purple DIARY

: Art
Mark Flood, Take Your Pants Off, 2014 GALLERY

AN EXCLUSIVE INTERVIEW WITH ARTIST MARK FLOOD BY LEO FITZPATRICK

Leo Fitzpatrick - So you're finishing the final installment of your strange Manhattan gallery, MARK FLOOD RESENTS.

Mark Flood - It's not over yet. The last show is going to be in my Miami Beach studio during Art Basel. 633 Washington. It's called EMOTIONALLY UNAVAILABLE MEN, it's the sequel to the NYC show we just did called IRRATIONAL WOMEN.

Leo Fitzpatrick - And how is it having a gallery?

Mark Flood - It's a pain but it's worth it I guess. I wanted to put up a lot of other peoples art from my collection, and I did that. It was great to see it on a wall, because most of it lives in warehouses. Another side effect was that it got me very interested in television. Once I put the live cameras and the microphone in the gallery the voyeur aspect became so heavy that I started thinking in terms of the TV show. But we really couldn't go any further there without rewiring the gallery for more bandwidth, so I just put it aside for another day. It says Chelsea Shore because the live feed reminded me of Jersey Shore. Jersey Shore blended with Andy Warhol's Sleep, because most of the gallerinos sit around doing nothing all day. But as Warhol discovered watching people do nothing is fascinating.

Leo Fitzpatrick - You had the mattresses in there.

Mark Flood - Yes. I learned from the Insider Art Fair that looking at a painting from a mattress is a very nice way to look at a painting. So I think I may put mattresses in all my exhibits from now on.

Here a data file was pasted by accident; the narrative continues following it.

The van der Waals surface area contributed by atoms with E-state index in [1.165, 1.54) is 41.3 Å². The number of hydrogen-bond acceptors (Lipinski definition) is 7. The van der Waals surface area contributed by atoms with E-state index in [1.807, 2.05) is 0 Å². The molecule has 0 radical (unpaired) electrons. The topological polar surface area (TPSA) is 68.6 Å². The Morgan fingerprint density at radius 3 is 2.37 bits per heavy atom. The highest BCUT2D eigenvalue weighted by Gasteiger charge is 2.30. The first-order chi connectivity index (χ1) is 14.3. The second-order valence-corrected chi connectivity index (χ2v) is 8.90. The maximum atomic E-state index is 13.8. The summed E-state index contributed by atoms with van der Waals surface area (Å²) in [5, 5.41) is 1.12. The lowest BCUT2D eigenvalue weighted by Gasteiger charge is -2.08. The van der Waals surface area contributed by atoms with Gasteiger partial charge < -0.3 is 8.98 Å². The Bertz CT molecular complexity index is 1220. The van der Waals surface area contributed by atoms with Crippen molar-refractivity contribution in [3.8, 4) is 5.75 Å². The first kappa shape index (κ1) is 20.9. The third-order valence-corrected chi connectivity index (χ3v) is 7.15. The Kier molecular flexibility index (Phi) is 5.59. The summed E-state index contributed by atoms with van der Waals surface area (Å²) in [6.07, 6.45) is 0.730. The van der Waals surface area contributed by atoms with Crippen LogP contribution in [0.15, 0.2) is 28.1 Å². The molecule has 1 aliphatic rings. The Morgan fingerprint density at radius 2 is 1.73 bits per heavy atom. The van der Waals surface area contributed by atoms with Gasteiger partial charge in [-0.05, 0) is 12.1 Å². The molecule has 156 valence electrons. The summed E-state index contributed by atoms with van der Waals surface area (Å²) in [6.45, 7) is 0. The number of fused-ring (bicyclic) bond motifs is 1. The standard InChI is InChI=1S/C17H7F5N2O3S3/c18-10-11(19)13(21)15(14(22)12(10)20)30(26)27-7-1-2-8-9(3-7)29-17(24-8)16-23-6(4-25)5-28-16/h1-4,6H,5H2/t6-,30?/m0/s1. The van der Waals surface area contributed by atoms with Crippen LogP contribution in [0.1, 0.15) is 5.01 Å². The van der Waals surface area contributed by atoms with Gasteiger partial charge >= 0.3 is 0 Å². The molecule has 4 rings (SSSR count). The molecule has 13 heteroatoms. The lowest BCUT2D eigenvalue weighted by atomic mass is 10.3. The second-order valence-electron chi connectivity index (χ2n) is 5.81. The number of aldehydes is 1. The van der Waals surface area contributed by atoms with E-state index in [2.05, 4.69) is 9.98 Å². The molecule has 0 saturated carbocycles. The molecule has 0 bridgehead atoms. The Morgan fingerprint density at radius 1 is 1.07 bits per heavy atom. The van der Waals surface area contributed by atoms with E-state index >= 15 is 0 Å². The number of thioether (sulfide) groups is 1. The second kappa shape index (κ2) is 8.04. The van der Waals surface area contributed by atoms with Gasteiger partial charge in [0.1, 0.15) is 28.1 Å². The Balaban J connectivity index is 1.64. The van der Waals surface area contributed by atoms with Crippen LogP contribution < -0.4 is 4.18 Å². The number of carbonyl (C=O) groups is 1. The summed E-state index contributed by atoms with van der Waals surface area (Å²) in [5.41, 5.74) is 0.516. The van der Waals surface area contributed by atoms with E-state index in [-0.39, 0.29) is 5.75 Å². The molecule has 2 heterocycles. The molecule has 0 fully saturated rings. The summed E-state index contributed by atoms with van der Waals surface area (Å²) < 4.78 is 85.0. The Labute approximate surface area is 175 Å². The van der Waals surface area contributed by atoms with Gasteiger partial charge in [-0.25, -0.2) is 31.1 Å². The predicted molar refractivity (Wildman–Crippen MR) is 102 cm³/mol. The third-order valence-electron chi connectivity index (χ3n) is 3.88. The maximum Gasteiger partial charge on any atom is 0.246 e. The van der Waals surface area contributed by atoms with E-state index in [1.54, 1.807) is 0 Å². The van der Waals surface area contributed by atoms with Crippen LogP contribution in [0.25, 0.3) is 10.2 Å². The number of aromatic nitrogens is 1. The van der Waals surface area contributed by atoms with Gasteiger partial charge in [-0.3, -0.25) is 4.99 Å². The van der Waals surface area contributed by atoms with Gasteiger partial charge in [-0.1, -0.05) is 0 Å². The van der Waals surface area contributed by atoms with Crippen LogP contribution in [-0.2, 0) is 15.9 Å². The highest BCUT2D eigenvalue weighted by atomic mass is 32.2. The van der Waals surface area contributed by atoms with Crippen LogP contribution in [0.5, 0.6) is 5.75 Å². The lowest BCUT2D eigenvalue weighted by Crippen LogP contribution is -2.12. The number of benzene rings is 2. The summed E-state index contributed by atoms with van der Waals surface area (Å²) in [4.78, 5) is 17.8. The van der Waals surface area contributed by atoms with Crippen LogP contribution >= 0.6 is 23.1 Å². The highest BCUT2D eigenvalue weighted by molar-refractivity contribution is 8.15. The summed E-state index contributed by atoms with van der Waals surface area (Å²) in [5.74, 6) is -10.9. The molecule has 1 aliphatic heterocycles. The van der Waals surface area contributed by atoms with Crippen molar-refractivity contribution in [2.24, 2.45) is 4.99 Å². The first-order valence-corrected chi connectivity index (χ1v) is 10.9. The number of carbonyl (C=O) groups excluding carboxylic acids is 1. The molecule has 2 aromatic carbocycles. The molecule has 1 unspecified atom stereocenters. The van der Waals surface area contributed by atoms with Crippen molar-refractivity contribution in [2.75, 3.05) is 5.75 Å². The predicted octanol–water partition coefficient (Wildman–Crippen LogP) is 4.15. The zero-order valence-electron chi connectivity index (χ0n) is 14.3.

Leo Fitzpatrick - What new kinds of work are you doing?

Mark Flood - The Aged Paintings are out now. They are paintings of corporate logo grids, and other things, where the paint is heavily cracked and, in some cases, half fallen off. They look unstable but they're very stable. They look ancient but they're new. I developed the idea out of my interest in Joe Cornell boxes. He used to bake his boxes in his kitchen oven for hours to make the paint on them crack. I think the aesthetic effect of the technique is to cool off hot political topics by making them seem to recede in time. I made one about how the banks and the NYSE conspired to crush Occupy. It looks like it all happened a long time ago.

Leo Fitzpatrick - What are the Spiderman paintings about?

Mark Flood - Those are some of what I call Meme Paintings. So far, mainly with the Spiderman Meme. I see these paintings as monuments to the vanishing meme culture. It's already rapidly receding into the past. People think I made these memes, but I didn't; I just stole them off the internet. My contribution was figuring out how to take tiny little memes and fix them so they could be printed big on a canvas. Not so easy. I do have a different body of work in the pipeline that has memes created by me. Most of them are disturbing pics off the net, a lot of gore and porn, and the text are nuggets of current art theory. They're funny. I don't know what to call them yet, something like Theoretical Memes. They are gnarly.

Mark Flood Resents at Miami Beach opens today until Dec 7th at 633 Washington Avenue at 7th, Miami Beach. Artwork Mark Flood, photo Trevor Good and interview Leo Fitzpatrick

Click to see more pictures